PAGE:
It’s not just colon cancer which can be influenced by the gut microbiome changes but it has also been linked to other cancers such as liver[vi] and breast[vii] cancer, possibly by a range of metabolic pathways. There are many mechanisms which may increase cancer progression but diet and exercise also play their part in maintaining our gut microbiome. Eating more fruit and vegetables increases the amount of dietary fibre consumed, which promotes healthy gut microbiome and modifies our metabolism in many ways. Dietary fibre decreases time of carcinogens in contact with gut wall whilst fermentation of some non-digestible matter by our microbiome creates metabolites that can prevent cancer. Eating as wide a range of fruits and vegetables helps increase the variety of different organisms in our microbiome and thereby, the variety of beneficial bacteria and their metabolites.
Whilst here are many initial studies which demonstrate that gut bacteria may be the key to preventing and potentially even curing cancer, it is still early days in this field of research. As the gut microbiome is so varied and complex, we cannot pinpoint whether certain bacteria are more important for health than others. Genetic mapping of our microbiome and may help us to see which bacteria we are missing and how we might supplement in these future in the form of probiotics and synbiotics. But given that the different microorganisms interact with each other, the ecosystem and balance might be most important. At the moment, evidence suggests increasing the variety and amounts of fruits and vegetables that we eat, eating more fermented and probiotic foods and eating more seasonally, like the Japanese diet which is thought to be a gold standard diet to increase the diversity of gut bacteria. High fat and alcohol diets should be avoided along with antibiotics, wherever possible as this decreases the diversity of our microbiome. There is so much yet to learn about the gut microbiome, but rest assured, we will find many benefits to improving our gut health!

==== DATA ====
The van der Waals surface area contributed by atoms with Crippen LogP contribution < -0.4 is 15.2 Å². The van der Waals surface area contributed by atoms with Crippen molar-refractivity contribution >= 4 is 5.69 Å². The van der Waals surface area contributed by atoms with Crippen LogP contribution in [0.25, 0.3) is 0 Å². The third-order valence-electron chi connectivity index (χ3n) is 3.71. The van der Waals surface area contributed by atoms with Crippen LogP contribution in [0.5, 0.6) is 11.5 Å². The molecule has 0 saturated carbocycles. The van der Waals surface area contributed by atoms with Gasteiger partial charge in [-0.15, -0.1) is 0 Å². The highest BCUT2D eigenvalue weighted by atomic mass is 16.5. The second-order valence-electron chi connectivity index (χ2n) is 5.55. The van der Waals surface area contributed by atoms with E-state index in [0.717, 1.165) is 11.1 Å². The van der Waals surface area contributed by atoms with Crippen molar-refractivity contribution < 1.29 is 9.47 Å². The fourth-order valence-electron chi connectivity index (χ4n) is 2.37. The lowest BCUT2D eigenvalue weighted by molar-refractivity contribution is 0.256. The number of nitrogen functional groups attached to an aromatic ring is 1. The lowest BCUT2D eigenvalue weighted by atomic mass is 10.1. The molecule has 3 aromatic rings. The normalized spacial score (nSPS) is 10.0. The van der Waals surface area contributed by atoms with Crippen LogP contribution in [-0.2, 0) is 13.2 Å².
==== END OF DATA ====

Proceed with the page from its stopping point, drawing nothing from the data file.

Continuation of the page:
[i] P. B. Eckburg, E. M. Bik, C. N. Bernstein et al., “Microbiology: diversity of the human intestinal microbial flora,” Science, vol. 308, no. 5728, pp. 1635–1638, 2005.
[ii] A. Sivan and L. Corrales et al. “Commensal Bifidobacterium promotes antitumor immunity and facilitates anti-PD-L1 efficacy.” Science 350.6264 (2015): 1084-089.
[iii] Kamada N, Seo SU, Chen GY, Núñez G. Role of the gut microbiota in immunity and inflammatory disease. Nat Rev Immunol. 2013;13:321–335
[iv] Louis P, Hold GL, Flint HJ. The gut microbiota, bacterial metabolites and colorectal cancer. Nat Rev Microbiol. 2014;12:661–672
[v] Roberto Berni Canani, Margherita Di Costanzo, Ludovica Leone. The epigenetic effects of butyrate: potential therapeutic implications for clinical practice Clinical EpigeneticsThe official journal of the Clinical Epigenetics Society20124:4
[vi] Yoshimoto S, Loo TM, Atarashi K, Kanda H, Sato S, Oyadomari S, Iwakura Y, Oshima K, Morita H, Hattori M, Honda K, Ishikawa Y, Hara E, Ohtani N. Obesity-induced gut microbial metabolite promotes liver cancer through senescence secretome. Nature. 2013;499:97–101
[vii] 11. Xuan C, Shamonki JM, Chung A, Dinome ML, Chung M, Sieling PA, Lee DJ. Microbial dysbiosis is associated with human breast cancer. PLOS One